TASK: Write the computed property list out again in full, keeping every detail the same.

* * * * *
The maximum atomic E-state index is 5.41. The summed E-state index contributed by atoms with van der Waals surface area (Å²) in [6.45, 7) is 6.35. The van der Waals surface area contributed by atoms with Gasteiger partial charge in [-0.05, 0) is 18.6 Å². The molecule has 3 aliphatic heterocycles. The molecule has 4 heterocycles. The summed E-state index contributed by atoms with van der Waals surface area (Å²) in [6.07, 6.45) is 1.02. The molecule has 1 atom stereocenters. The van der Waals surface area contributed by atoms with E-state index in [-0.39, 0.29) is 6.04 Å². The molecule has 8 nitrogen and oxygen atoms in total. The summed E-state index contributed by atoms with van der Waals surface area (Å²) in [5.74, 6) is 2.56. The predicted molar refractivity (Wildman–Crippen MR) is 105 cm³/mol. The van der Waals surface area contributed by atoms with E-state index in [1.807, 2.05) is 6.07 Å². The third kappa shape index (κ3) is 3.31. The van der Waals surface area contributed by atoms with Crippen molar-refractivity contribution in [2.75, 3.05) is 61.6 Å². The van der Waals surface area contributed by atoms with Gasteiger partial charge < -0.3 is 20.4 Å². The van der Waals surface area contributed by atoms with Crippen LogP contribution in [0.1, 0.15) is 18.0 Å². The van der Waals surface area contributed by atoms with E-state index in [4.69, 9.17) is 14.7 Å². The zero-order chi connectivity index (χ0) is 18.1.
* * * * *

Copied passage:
The maximum atomic E-state index is 5.41. The summed E-state index contributed by atoms with van der Waals surface area (Å²) in [6.45, 7) is 6.35. The van der Waals surface area contributed by atoms with Gasteiger partial charge in [-0.05, 0) is 18.6 Å². The molecule has 3 aliphatic heterocycles. The molecule has 4 heterocycles. The summed E-state index contributed by atoms with van der Waals surface area (Å²) in [6.07, 6.45) is 1.02. The molecule has 1 atom stereocenters. The van der Waals surface area contributed by atoms with E-state index in [-0.39, 0.29) is 6.04 Å². The molecule has 8 nitrogen and oxygen atoms in total. The summed E-state index contributed by atoms with van der Waals surface area (Å²) in [5.74, 6) is 2.56. The predicted molar refractivity (Wildman–Crippen MR) is 105 cm³/mol. The van der Waals surface area contributed by atoms with E-state index in [1.807, 2.05) is 6.07 Å². The third kappa shape index (κ3) is 3.31. The van der Waals surface area contributed by atoms with Crippen molar-refractivity contribution in [2.75, 3.05) is 61.6 Å². The van der Waals surface area contributed by atoms with Gasteiger partial charge < -0.3 is 20.4 Å². The van der Waals surface area contributed by atoms with Crippen LogP contribution in [0.1, 0.15) is 18.0 Å². The van der Waals surface area contributed by atoms with E-state index in [4.69, 9.17) is 14.7 Å². The zero-order chi connectivity index (χ0) is 18.1.